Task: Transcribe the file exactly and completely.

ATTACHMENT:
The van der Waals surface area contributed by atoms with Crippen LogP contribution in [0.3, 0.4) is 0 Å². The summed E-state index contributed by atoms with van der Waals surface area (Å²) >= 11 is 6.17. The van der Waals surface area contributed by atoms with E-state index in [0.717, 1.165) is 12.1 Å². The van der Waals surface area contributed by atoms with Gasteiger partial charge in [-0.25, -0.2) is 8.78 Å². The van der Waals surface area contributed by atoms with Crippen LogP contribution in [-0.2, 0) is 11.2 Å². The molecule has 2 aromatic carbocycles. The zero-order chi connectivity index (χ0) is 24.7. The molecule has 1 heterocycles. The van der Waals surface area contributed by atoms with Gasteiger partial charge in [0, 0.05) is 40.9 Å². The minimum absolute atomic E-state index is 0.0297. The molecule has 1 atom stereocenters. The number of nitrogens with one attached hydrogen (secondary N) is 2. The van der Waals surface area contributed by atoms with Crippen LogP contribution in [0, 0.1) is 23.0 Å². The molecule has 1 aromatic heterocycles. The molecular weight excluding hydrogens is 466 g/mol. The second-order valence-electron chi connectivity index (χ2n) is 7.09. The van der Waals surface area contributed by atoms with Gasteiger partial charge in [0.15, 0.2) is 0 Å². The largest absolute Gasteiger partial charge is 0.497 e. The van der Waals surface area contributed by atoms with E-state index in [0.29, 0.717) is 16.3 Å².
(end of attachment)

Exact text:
The van der Waals surface area contributed by atoms with Crippen LogP contribution in [0.3, 0.4) is 0 Å². The summed E-state index contributed by atoms with van der Waals surface area (Å²) >= 11 is 6.17. The van der Waals surface area contributed by atoms with E-state index in [0.717, 1.165) is 12.1 Å². The van der Waals surface area contributed by atoms with Gasteiger partial charge in [-0.25, -0.2) is 8.78 Å². The van der Waals surface area contributed by atoms with Crippen LogP contribution in [-0.2, 0) is 11.2 Å². The molecule has 2 aromatic carbocycles. The zero-order chi connectivity index (χ0) is 24.7. The molecule has 1 heterocycles. The van der Waals surface area contributed by atoms with Gasteiger partial charge in [0, 0.05) is 40.9 Å². The minimum absolute atomic E-state index is 0.0297. The molecule has 1 atom stereocenters. The number of nitrogens with one attached hydrogen (secondary N) is 2. The van der Waals surface area contributed by atoms with Crippen LogP contribution in [0, 0.1) is 23.0 Å². The molecule has 1 aromatic heterocycles. The molecular weight excluding hydrogens is 466 g/mol. The second-order valence-electron chi connectivity index (χ2n) is 7.09. The van der Waals surface area contributed by atoms with Gasteiger partial charge in [0.15, 0.2) is 0 Å². The largest absolute Gasteiger partial charge is 0.497 e. The van der Waals surface area contributed by atoms with E-state index in [0.29, 0.717) is 16.3 Å².